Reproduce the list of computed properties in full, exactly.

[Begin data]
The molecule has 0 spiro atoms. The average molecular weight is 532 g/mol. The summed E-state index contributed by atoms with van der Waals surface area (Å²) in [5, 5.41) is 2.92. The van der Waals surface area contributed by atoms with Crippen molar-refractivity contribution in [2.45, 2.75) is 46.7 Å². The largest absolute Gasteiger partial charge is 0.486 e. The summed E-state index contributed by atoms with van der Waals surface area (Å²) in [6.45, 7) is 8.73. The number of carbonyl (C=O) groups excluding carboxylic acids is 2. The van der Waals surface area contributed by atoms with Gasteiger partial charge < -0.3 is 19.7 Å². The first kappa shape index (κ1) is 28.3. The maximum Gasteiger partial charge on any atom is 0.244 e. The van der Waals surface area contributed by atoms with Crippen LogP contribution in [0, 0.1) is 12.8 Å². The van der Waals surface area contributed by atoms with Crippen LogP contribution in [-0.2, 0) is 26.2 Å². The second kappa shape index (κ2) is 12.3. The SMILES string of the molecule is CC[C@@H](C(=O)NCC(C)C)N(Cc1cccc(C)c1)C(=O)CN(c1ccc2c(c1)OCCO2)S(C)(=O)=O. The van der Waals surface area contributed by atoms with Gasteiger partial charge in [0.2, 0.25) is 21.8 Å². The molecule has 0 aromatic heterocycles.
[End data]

The molecule has 0 spiro atoms. The average molecular weight is 532 g/mol. The summed E-state index contributed by atoms with van der Waals surface area (Å²) in [5, 5.41) is 2.92. The van der Waals surface area contributed by atoms with Crippen molar-refractivity contribution in [2.45, 2.75) is 46.7 Å². The largest absolute Gasteiger partial charge is 0.486 e. The summed E-state index contributed by atoms with van der Waals surface area (Å²) in [6.45, 7) is 8.73. The number of carbonyl (C=O) groups excluding carboxylic acids is 2. The van der Waals surface area contributed by atoms with Gasteiger partial charge < -0.3 is 19.7 Å². The first kappa shape index (κ1) is 28.3. The maximum Gasteiger partial charge on any atom is 0.244 e. The van der Waals surface area contributed by atoms with Crippen LogP contribution in [0, 0.1) is 12.8 Å². The van der Waals surface area contributed by atoms with Crippen LogP contribution in [-0.2, 0) is 26.2 Å². The second kappa shape index (κ2) is 12.3. The SMILES string of the molecule is CC[C@@H](C(=O)NCC(C)C)N(Cc1cccc(C)c1)C(=O)CN(c1ccc2c(c1)OCCO2)S(C)(=O)=O. The van der Waals surface area contributed by atoms with Gasteiger partial charge in [0.2, 0.25) is 21.8 Å². The molecule has 0 aromatic heterocycles.